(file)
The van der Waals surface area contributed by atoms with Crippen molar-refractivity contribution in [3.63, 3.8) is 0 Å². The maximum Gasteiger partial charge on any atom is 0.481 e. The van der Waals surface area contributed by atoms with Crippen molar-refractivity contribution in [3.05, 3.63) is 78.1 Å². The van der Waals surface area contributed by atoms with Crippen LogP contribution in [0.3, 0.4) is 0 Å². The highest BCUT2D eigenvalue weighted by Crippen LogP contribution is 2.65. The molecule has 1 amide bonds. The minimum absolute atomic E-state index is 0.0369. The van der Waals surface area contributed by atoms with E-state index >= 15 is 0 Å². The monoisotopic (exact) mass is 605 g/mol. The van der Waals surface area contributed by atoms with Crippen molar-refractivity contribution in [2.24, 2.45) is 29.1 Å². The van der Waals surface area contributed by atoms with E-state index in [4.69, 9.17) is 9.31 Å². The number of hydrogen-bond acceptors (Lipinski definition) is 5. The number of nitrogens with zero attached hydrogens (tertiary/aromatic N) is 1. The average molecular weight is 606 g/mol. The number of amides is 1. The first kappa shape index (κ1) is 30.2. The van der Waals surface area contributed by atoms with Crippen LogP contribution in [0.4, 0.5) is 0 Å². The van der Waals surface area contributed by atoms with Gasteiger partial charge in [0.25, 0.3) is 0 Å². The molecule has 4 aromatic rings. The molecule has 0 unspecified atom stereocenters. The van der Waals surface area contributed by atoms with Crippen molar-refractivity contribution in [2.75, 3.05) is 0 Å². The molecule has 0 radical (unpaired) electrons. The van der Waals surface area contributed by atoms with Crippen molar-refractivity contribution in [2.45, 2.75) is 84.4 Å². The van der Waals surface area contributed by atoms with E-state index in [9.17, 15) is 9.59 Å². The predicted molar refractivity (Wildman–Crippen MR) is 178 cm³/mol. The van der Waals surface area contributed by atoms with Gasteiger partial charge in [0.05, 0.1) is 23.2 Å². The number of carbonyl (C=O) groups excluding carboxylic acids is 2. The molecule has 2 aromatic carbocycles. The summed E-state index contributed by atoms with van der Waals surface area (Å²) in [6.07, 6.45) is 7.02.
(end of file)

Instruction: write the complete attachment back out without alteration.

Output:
The van der Waals surface area contributed by atoms with Crippen molar-refractivity contribution in [3.63, 3.8) is 0 Å². The maximum Gasteiger partial charge on any atom is 0.481 e. The van der Waals surface area contributed by atoms with Crippen molar-refractivity contribution in [3.05, 3.63) is 78.1 Å². The van der Waals surface area contributed by atoms with Crippen LogP contribution in [0.3, 0.4) is 0 Å². The highest BCUT2D eigenvalue weighted by Crippen LogP contribution is 2.65. The molecule has 1 amide bonds. The minimum absolute atomic E-state index is 0.0369. The van der Waals surface area contributed by atoms with E-state index >= 15 is 0 Å². The monoisotopic (exact) mass is 605 g/mol. The van der Waals surface area contributed by atoms with Crippen molar-refractivity contribution in [2.24, 2.45) is 29.1 Å². The van der Waals surface area contributed by atoms with E-state index in [4.69, 9.17) is 9.31 Å². The number of hydrogen-bond acceptors (Lipinski definition) is 5. The number of nitrogens with zero attached hydrogens (tertiary/aromatic N) is 1. The average molecular weight is 606 g/mol. The number of amides is 1. The first kappa shape index (κ1) is 30.2. The van der Waals surface area contributed by atoms with Crippen LogP contribution in [0.4, 0.5) is 0 Å². The van der Waals surface area contributed by atoms with Gasteiger partial charge in [0.25, 0.3) is 0 Å². The molecule has 4 aromatic rings. The molecule has 0 unspecified atom stereocenters. The van der Waals surface area contributed by atoms with Crippen molar-refractivity contribution in [2.75, 3.05) is 0 Å². The molecule has 0 radical (unpaired) electrons. The van der Waals surface area contributed by atoms with Crippen molar-refractivity contribution in [2.45, 2.75) is 84.4 Å². The van der Waals surface area contributed by atoms with E-state index in [9.17, 15) is 9.59 Å². The predicted molar refractivity (Wildman–Crippen MR) is 178 cm³/mol. The van der Waals surface area contributed by atoms with Gasteiger partial charge in [0.05, 0.1) is 23.2 Å². The number of carbonyl (C=O) groups excluding carboxylic acids is 2. The molecule has 2 aromatic carbocycles. The summed E-state index contributed by atoms with van der Waals surface area (Å²) in [6.07, 6.45) is 7.02.